Posted in: 12/16/2021
Environmental Education (EA) in the context of Licensing is understood as a tool for environmental management and, therefore, is in the realm of non-formal education. It does not follow the curricular parameters set by the MEC, but acts in consonance with them for a good implementation of the Environmental Education pedagogical practices.
We can say that in Environmental Licensing there is a space of tension between public and private interests, which makes this instrument relevant in the National Environmental Policy, especially when it comes to participation and social control.
In methodological terms, different political-pedagogical macro-tendencies of contemporary Environmental Education can be identified. According to Layrargues (2011), in Brazil we can classify, in general lines, Environmental Education in three strands: conservative, pragmatic and critical. Even though it is known that, in reality, the strands do not have such rigid boundaries.
The conservative one is based on the appreciation of the affective dimension in relation to nature and on the change of individual behaviors in relation to the environment. Pragmatics stands for sustainable development and consumption, focusing on depleting natural resources and alluding to the fight against waste.
Finally, the third – the critical– seeks the political confrontation of environmental inequalities and injustices. Equally, this strand problematizes the contradictions of the current mode of production and its economic and political development, introducing into society the debate of citizenship, democracy, participation, human emancipation, and social transformation.
The latter is materialized through environmental protection laws, as, for example, in the case of the legislation of the State of Minas Gerais, which in the Normative Deliberation DN COPAM nr. 238/2020, in its Art. 2, defines Environmental Education as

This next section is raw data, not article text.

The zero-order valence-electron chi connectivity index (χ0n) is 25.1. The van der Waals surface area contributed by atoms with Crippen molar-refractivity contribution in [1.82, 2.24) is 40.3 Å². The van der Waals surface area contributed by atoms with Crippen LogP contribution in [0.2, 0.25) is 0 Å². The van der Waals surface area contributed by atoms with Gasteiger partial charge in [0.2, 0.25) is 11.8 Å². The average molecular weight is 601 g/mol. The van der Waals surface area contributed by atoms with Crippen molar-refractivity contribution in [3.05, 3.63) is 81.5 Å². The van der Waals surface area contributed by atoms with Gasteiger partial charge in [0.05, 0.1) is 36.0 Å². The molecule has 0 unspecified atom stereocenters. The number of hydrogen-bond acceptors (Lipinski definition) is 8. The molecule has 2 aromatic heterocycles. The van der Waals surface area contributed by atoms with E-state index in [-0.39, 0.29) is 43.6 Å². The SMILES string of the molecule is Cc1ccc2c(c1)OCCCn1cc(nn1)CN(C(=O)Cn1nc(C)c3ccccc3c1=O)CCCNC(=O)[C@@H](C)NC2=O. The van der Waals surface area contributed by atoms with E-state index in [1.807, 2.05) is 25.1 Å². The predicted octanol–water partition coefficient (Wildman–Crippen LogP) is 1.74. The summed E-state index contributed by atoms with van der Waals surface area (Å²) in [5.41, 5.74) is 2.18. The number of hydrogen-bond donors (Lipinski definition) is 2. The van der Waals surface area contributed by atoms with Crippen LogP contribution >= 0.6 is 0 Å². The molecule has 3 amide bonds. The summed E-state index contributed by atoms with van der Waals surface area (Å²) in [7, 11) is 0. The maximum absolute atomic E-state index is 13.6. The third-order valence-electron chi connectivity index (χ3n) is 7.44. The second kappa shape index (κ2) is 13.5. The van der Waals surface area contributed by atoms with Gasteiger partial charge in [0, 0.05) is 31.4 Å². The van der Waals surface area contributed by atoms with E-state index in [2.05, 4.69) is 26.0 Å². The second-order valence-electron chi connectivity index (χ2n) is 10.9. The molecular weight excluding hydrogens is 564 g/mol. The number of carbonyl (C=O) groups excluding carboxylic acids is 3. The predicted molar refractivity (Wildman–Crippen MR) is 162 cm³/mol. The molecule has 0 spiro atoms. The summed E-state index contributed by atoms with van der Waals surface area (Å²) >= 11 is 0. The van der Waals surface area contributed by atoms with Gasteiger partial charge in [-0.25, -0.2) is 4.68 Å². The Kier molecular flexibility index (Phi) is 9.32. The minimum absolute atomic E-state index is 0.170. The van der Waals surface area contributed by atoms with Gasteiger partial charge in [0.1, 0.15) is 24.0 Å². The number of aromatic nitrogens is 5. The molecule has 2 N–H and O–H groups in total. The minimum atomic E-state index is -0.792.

“a permanent teaching-learning process with a systemic approach, which recognizes the set of interrelations between natural, cultural, historical, social, economic, and political spheres, with the purpose of allowing the social groups involved in the enterprise to acquire knowledge, skills, and attitudes for empowerment and full exercise of citizenship”.(emphasis added)
One notices that, in the legal context, EA is presented as a process, that is, a means that aims at the social groups involved in the enterprises to fully exercise their citizenship.
The full exercise of citizenship is closely related to the awareness of rights and duties by the citizens, and is closely related to the struggles for them to be effectively fulfilled, and not just guaranteed by law. One of the main goals of a country’s education must be to prepare people for the full exercise of citizenship, whether in formal or non-formal education.
Consulting firms, such as Synergia, which operate in the environmental education market depending on the legal context that occurs in the context of environmental licensing, should keep in mind that the role that the environmental educator plays exalts its importance with social work, which can contribute to the management of conflicts of use and impacts caused by a project, aiming to ensure:
While informal education the collective teaching-learning spaces are almost “natural“, assuming that the interactions take place through direct contact between people in classrooms and auditoriums, in non-formal education it can happen in classrooms as well as in sheds, offices, workshops, and even under trees or over wood stoves.